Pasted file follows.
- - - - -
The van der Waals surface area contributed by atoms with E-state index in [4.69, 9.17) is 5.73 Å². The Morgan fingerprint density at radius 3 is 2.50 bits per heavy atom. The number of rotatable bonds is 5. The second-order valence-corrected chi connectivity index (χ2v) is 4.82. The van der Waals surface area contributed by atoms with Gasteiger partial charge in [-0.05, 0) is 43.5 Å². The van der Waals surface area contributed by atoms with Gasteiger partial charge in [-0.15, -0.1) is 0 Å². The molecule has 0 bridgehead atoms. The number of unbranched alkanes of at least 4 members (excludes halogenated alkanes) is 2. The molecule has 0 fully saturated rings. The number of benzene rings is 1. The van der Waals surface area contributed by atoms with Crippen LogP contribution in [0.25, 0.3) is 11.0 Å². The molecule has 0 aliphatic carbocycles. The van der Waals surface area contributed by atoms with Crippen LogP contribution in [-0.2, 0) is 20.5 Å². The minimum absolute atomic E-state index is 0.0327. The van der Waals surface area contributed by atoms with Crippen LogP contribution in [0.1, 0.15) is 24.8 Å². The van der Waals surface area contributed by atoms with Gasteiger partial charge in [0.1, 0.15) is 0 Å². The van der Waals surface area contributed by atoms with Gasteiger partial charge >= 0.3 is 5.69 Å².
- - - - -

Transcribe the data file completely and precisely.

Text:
The van der Waals surface area contributed by atoms with E-state index in [4.69, 9.17) is 5.73 Å². The Morgan fingerprint density at radius 3 is 2.50 bits per heavy atom. The number of rotatable bonds is 5. The second-order valence-corrected chi connectivity index (χ2v) is 4.82. The van der Waals surface area contributed by atoms with Gasteiger partial charge in [-0.05, 0) is 43.5 Å². The van der Waals surface area contributed by atoms with Gasteiger partial charge in [-0.15, -0.1) is 0 Å². The molecule has 0 bridgehead atoms. The number of unbranched alkanes of at least 4 members (excludes halogenated alkanes) is 2. The molecule has 0 fully saturated rings. The number of benzene rings is 1. The van der Waals surface area contributed by atoms with Crippen LogP contribution in [0.25, 0.3) is 11.0 Å². The molecule has 0 aliphatic carbocycles. The van der Waals surface area contributed by atoms with Crippen LogP contribution in [-0.2, 0) is 20.5 Å². The minimum absolute atomic E-state index is 0.0327. The van der Waals surface area contributed by atoms with Crippen LogP contribution in [0.1, 0.15) is 24.8 Å². The van der Waals surface area contributed by atoms with Gasteiger partial charge in [0.1, 0.15) is 0 Å². The van der Waals surface area contributed by atoms with Gasteiger partial charge >= 0.3 is 5.69 Å².